The majority of posts here at RedState and general “chatter” in conservative/Republican circles betrays a keen grasp of the obvious – we’re not jazzed about our crop of ’12 presidential contenders. As a sweeping generalization, we’ll say that there are several candidates that most of us “could live with,” a couple that are highly polarizing, and another couple that are highly unacceptable to the majority of conservatives.
(And let me say the purpose of this post is not to start a flame war, there the names have been left out on purpose. You know which candidates fall where . . .)
So, very early in the nomination process we are left with two choices – take what we got and make the best of it, or “draft” somebody. Neither one of these sounds particularly appealing. One of the qualities that most presidential historians point to as a necessary component of a successful presidency is that the individual actually WANTS the job. Ronald Reagan wanted, and enjoyed being president. So did Theodore Roosevelt. There is some belief that George Washington was a reluctant first Commander-in-Chief, drafted to the position by the populace and reluctantly accepted. I frankly believe this is hogwash. Washington did view public life as his duty, but that doesn’t mean he didn’t want to do it. A quick study of Washington’s life reveals a man who was determined to improve his lot in life – move up through social circles, establish a good name for his family, etc. When Washington “reluctantly” accepted the command of the Continental Army, it should be noted that he was the only delegate to the Continental Congress that showed up dressed in a military uniform.
So the factor of “wanting” the job to be effective at it is a detriment to drafting a candidate. Recent efforts to draft presidential candidates have almost without exception been colossal failures. General Wesley Clark was supposed to be the great white hope that ended the evil Bush/Cheney empire. The problem with Clark was that he wasn’t even really a Democrat, had all the charisma of a box of rice cakes, and no platform. On our side, it can be said the Fred Thompson was drafted in 2008. I’m a big Thompson fan (donated to his campaign, dropped out 3 days later . . . then donated to Romney, dropped out a week later . . . considered donating to Obama after that to put the hex on him) but it quickly became evident that running for president was somewhere between fixing the squeaky stair and getting the oil changed on his to-do list.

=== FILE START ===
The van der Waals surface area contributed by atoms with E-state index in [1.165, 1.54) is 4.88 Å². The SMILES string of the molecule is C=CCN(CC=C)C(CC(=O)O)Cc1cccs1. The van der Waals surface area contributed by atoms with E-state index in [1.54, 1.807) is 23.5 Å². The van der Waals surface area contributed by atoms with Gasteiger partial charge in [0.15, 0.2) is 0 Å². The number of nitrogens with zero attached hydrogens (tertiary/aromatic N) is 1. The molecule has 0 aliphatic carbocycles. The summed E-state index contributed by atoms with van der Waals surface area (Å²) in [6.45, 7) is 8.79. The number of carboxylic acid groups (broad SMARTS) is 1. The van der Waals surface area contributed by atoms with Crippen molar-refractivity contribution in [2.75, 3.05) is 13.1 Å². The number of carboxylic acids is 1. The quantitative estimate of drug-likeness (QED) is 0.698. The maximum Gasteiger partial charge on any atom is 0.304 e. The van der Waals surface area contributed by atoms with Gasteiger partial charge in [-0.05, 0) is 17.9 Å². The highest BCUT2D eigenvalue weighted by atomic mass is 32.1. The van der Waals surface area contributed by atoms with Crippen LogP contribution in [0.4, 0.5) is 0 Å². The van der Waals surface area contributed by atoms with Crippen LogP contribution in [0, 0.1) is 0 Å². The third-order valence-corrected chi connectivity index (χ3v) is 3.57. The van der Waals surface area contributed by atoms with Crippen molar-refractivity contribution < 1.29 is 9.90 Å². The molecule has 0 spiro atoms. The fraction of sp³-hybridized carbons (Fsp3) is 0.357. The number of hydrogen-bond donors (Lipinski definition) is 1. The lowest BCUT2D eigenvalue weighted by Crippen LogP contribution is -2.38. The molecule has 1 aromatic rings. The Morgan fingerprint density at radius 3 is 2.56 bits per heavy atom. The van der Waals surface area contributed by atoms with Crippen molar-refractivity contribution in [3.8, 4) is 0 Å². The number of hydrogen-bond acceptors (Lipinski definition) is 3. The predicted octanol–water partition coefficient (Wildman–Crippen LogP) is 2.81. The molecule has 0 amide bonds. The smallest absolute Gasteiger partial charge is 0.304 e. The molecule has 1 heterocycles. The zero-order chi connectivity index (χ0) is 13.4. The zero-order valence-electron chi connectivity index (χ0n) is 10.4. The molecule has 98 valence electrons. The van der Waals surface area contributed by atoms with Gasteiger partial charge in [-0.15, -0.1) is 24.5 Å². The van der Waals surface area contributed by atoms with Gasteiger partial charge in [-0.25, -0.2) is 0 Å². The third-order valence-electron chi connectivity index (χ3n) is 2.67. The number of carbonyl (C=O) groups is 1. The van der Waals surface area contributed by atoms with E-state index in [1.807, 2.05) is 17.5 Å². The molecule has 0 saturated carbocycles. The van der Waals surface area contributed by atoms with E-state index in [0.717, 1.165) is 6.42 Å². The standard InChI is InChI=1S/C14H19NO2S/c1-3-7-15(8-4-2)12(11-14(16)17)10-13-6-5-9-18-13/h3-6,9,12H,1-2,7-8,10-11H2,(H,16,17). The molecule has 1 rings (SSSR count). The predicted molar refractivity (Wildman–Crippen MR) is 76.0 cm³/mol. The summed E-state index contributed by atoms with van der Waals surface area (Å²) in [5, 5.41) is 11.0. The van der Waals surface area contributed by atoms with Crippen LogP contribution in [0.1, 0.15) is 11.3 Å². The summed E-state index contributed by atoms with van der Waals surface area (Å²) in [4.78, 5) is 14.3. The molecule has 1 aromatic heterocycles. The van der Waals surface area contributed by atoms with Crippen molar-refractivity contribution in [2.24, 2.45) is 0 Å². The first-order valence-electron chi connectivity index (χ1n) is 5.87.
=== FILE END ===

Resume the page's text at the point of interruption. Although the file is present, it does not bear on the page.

You have to go all the way back to Ike to find a draft movement that actually worked. It is common consensus that the great general underperformed in the job because, again, he didn’t really want it. Ike was a military man that accepted the job as part of his duty, not out of a higher calling.
This post is getting kind of depressing
That doesn’t leave us with a whole lot of hope for 2012, even if we do win. I supposed one of the “live with” candidates could pleasantly surprise us, but when has a president actually over-delivered on conservative positions? If a draft movement has a miserable chance of succeeding, and an smaller chance of being an in-office success if it does, what are we to do?
Well the obvious thing would be to take the McCain strategy, consider that anything would be better than what we have, and set our sites on Congress, local races, and 2016. We do have a great crop of potential up-and-comers that aren’t quite ready for 2012, but will be well-seasoned by our next cycle.
OK, now let’s name some names
Here’s where I would like to start a discussion on REAL, SERIOUS candidates that have the potential for draft movements. First I’d like set some guidelines –
1. Give reasons to support a draft candidate, and why they would perform well once in the job.
2. Please keep it to YOUR candidate(s). I don’t really want to use this thread to get into a debate on why someone somebody else names wouldn’t be a good candidate.
3. Let’s keep it those that probably wouldn’t run otherwise (i.e. No Trump, Ron Paul, Huckabee here)
Looking forward to it . . .